The education unit of the American Enterprise Institute has decided to push back against the idea of free public colleges. I’m not really sure why this is necessary, since free college is not exactly a growing policy reform movement, but whatever. The points Andrew Kelly, director of the AEI Center on Higher Education Reform, makes are actually rather interesting and get at some important assumptions about idea of how much education costs and how pays for it. But no, he’s wrong. Free college would be great for America.
As Kelly writes, “shifting tuition to taxpayers may derail promising innovations,” because, as he puts it:
While it’s tempting to assume that tuition-free public colleges would solve our higher education problems overnight, merely moving resources around is no panacea for rising costs and low rates of student success.
A public option would change who pays for higher education, but not necessarily how much it costs to provide it. While existing federal and state investments might cover the cost of a public option today, those same sums won’t go as far next year or the year after unless colleges also make changes to their cost structure. Taxpayers would have to foot an increasingly large bill.
Kelly’s fundamental point is worth addressing. He’s getting this wrong because if the money doesn’t go as far from year to year, that’s a good thing. The declining funding, coupled with an inability to charge tuition, would induce colleges to find innovative ways to save money. Which is exactly what we want to do.
If the United States were to make one-time payment covering all costs and shift the burden to the public sector, this would dramatically change the whole equation for how public colleges work.
Policymakers would then provide the same money, or some defined percentage increase from year to year to account for inflation, every year and that will be all the money colleges could get, aside from whatever they can derive from research grants or alumni donations. No tuition allowed. Granted, colleges would sure find this new funding stream difficult (indeed, many colleges are now going in the opposite direction, trying to get freedom to hike tuition in exchange for less money from their legislatures) but a limited, defined funding stream, coupled with an evaluation system that measured colleges on their completion rates and other student outcomes, would force colleges to quickly figure out where to make cuts in their budgets.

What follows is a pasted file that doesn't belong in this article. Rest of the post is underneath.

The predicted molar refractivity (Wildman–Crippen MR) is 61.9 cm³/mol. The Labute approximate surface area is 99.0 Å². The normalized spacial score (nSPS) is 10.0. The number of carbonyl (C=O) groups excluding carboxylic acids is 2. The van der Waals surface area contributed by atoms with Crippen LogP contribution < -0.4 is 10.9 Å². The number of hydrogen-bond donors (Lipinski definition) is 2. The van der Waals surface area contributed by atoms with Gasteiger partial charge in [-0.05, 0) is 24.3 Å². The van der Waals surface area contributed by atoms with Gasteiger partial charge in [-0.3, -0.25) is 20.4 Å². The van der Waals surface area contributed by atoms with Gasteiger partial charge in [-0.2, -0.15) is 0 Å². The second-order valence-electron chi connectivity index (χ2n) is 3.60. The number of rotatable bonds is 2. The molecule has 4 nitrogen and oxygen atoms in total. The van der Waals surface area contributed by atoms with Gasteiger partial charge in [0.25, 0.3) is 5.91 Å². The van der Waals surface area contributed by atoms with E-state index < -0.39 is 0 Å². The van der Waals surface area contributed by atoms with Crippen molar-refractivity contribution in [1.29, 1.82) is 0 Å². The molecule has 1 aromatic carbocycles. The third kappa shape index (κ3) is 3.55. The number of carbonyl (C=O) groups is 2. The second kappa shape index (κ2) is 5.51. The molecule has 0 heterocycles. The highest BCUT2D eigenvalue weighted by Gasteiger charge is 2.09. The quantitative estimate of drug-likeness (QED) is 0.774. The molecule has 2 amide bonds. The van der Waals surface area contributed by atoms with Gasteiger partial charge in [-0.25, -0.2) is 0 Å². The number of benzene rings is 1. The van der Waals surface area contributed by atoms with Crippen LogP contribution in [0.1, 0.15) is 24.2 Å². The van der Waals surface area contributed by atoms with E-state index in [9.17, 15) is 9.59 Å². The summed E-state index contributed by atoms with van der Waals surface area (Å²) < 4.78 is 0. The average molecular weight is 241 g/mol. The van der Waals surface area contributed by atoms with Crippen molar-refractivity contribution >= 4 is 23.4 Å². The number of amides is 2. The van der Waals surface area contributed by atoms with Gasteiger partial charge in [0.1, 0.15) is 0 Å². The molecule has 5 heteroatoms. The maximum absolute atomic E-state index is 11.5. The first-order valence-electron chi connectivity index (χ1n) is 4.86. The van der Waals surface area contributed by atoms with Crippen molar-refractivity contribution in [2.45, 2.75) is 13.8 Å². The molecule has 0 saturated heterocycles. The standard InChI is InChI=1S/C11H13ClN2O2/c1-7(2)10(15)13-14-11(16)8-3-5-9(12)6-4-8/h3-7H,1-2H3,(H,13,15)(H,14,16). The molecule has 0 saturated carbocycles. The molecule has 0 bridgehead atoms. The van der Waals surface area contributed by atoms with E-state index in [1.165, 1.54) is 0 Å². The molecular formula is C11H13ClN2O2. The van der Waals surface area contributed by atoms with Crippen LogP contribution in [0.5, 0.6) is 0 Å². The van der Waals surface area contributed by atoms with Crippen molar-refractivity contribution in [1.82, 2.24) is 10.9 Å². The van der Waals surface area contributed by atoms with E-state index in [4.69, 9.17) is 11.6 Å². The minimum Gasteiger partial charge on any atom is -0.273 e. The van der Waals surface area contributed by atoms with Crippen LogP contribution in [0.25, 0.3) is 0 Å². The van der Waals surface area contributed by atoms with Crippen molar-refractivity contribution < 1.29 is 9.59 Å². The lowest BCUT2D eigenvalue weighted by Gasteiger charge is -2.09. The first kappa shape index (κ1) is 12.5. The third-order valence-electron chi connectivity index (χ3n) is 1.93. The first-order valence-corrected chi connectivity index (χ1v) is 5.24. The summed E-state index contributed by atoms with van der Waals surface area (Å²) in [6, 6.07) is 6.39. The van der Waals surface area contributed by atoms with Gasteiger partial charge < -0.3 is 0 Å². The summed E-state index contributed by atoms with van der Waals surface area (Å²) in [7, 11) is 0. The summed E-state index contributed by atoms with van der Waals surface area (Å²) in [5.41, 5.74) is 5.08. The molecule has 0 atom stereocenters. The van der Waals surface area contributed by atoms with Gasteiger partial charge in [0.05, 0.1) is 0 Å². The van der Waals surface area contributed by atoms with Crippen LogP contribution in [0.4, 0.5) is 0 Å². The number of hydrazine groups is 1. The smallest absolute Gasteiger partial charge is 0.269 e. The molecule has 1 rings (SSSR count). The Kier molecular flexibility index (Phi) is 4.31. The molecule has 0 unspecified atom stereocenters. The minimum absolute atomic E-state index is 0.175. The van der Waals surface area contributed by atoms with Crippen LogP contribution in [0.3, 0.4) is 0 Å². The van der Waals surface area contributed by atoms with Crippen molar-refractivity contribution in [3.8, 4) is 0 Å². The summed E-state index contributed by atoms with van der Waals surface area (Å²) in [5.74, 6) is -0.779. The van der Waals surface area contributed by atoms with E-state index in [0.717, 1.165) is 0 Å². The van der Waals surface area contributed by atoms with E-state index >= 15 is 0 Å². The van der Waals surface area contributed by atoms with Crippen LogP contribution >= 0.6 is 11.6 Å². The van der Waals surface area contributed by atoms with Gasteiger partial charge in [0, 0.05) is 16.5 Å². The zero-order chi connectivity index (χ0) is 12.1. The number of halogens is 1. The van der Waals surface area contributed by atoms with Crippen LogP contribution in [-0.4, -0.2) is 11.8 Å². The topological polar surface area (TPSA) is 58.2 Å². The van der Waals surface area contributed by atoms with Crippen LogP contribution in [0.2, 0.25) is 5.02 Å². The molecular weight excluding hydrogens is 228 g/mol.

And that would be a very good thing, making public colleges operate on the cheap. Two years ago Malcolm Gladwell wrote an interesting piece about academic prestige and his own higher education experience in Canada:
In Canada in that era [the early 1980s] there were, say, 10 colleges in the province. The top seven were considered to roughly equal. Waterloo is a little better for math. Toronto is in Toronto is in Toronto so, you know, it’s kind of good but no would look askance at someone with a degree from Calgary and think that he was inferior to someone with a degree from Western, which is in London, Ontario.
There are some of these schools where one can receive an education that’s quite excellent it seems to me. Very often what better means in the American context is that it has nice amenities, that it’s fancy. Mine wasn’t like that. It was kind of run down. Tuition the University of Toronto was like $900 a year. You can’t have a fancy campus with that.
But the University of Toronto was still a really good school. That’s how public institutions works. They don’t have lavish funding so they have to focus on the essentials. That means they look kind of shabby. They have long lines and sometimes things are uncomfortable for people using the services. Students have to live in break dorms like the one shown above. And that’s just fine if we want to do what public institutions are supposed to do: provide a high-quality education at low cost to students.
This will straight-up never happen. Despite occasional progressive suggestions that free college is the answer, there is no movement whatsoever in that direction, policy-wise.
But let’s be honest here. Free college is not a “risky” venture that would “derail promising innovations.” This has been done before, quite successfully. Perhaps we’ve decided we’re not willing to target resources in this direction (though the United States totally can afford to do this), that it costs too much money to educate our citizens, but there’s no risk here to education quality. Free public colleges would not “derail promising innovations”; they would compel colleges to make promising innovations.
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